Live snakes stuffed into tiny takeaway boxes sold at UK reptile market
Hundreds of Ball python snakes crammed into tiny plastic boxes are suffering unnecessarily at reptile markets in the UK.
Ball pythons are sentient wild animals that can feel pleasure, distress, excitement, fear and pain. They aren’t products.
Our new report, 'Suffering in Silence', into the global Ball python trade reveals that the animals are being denied space to move properly and without access to basic needs such as shelter and water.
Research, and minimum care guidance state that Ball pythons, which are one of the most popular exotic pets in the UK, need space to fully stretch their bodies to avoid stress and pain. However, at the event, snakes were found in tiny display cases, plastic storage boxes (‘Really Useful Boxes’) and even Tupperware and takeaway boxes.
Minimum care guidance also advises that these solitary, nocturnal animals need shelter for them to hide and enrichment such as branches for them to climb. However, at the event they were handled and exposed to bright light and loud noise, which is another major cause of concern.
In just over 45 years, more than three million Ball pythons have been exported from West Africa, to Europe, Asia and the United States.
Wild animals, poached from the wild or bred in captivity in wildlife farms in West Africa, are typically placed in cramped cages under squalid conditions, creating a lethal hotbed of disease, while causing enormous suffering and cruelty.
Assessments of over 5,000 Ball pythons found that conditions provided by breeders across North America, Europe and the UK do not meet the minimum recommended care standards and raise severe welfare concerns.
The findings of the report are also featured in a shocking new documentary released today.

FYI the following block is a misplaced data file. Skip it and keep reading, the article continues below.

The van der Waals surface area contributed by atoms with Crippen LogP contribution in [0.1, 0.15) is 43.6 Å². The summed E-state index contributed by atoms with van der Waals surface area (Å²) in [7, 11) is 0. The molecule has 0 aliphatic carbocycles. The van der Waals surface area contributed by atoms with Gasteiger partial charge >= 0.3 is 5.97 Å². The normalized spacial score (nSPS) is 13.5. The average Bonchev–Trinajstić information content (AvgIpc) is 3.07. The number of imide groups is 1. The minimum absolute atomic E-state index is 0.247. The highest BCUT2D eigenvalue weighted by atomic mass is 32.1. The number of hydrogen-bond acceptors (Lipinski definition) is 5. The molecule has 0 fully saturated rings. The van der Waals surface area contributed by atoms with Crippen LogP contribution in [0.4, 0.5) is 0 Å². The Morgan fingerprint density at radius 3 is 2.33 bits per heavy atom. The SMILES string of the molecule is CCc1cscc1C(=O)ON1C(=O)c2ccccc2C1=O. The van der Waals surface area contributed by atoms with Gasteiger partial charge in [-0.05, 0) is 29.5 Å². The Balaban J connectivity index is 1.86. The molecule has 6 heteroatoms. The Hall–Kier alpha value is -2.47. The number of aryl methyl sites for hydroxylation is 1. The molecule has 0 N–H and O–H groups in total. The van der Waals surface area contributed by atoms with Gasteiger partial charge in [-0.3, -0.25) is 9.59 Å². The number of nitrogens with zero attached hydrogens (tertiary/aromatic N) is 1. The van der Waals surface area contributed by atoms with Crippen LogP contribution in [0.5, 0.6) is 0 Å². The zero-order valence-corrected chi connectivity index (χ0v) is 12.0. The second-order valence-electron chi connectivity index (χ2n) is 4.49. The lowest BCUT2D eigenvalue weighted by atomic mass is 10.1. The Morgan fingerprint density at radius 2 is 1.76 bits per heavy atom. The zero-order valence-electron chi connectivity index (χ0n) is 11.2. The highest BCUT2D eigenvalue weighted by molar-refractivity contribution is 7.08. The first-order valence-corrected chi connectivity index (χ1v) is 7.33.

Suffering in silence
The reptile trade makes up 20% of the global exotic pet trade. An estimated 200,000 snakes are kept in British homes, the vast majority of which are Ball pythons and corn snakes that have been captive bred in the UK. Despite their popularity they are perhaps one of the most misunderstood types of animal.
Ball pythons, the poster child for the exotic pet trade, alongside other reptiles, are often believed to not have feelings or feel pain and suffering. Yet, the name ‘Ball python’ refers to their tendency to curl into a tight ball when stressed or frightened, and the false assumption that they require little specialized care is another reason they end up as exotic pets.
Bringing an end to all wildlife trade is needed to protect wild animals in the wild, eliminate animal suffering in captivity and help to prevent major public health crises. The recent outbreak of coronavirus, and regular outbreaks of Salmonella infections highlight how proximity between stressed and injured wildlife and humans can be a dangerous combination. Action is needed to end the exotic pet trade, not only for animal welfare and biodiversity, but also to protect human health.
Peter Kemple Hardy, wildlife campaign manager at World Animal Protection UK says, “The British market for Ball pythons is dominated by animals captive bred in the UK, but there is no cruelty-free exotic pet. Ball python breeders in the UK, Europe and North America are failing to meet even the minimum care standards for these snakes. At reptile markets they are cruelly stuffed into tiny plastic containers lacking the space to move at all and without access to shelter or water. Ball pythons are sentient wild animals that can feel pleasure, distress, excitement, fear and pain. They aren’t products and they shouldn’t be kept in conditions that cause them suffering.”
Doncaster reptile expo is one of the last reptile markets in the UK, held four times a year and attracting over a hundred breeders to each event. Its organisers, the International Herpetological Society, exists to promote captive reptile keeping. But its venue, Doncaster Racecourse, does not. Add your voice to our petition to tell Doncaster Racecourse that wild animals belong in the wild, not sold as pets. Its time this cruelty was part of history.
World Animal Protection is calling for a ban on the international trade in Ball pythons. We urge people to not buy, or breed Ball pythons as pets. A life in captivity is a world away from a life in the wild.
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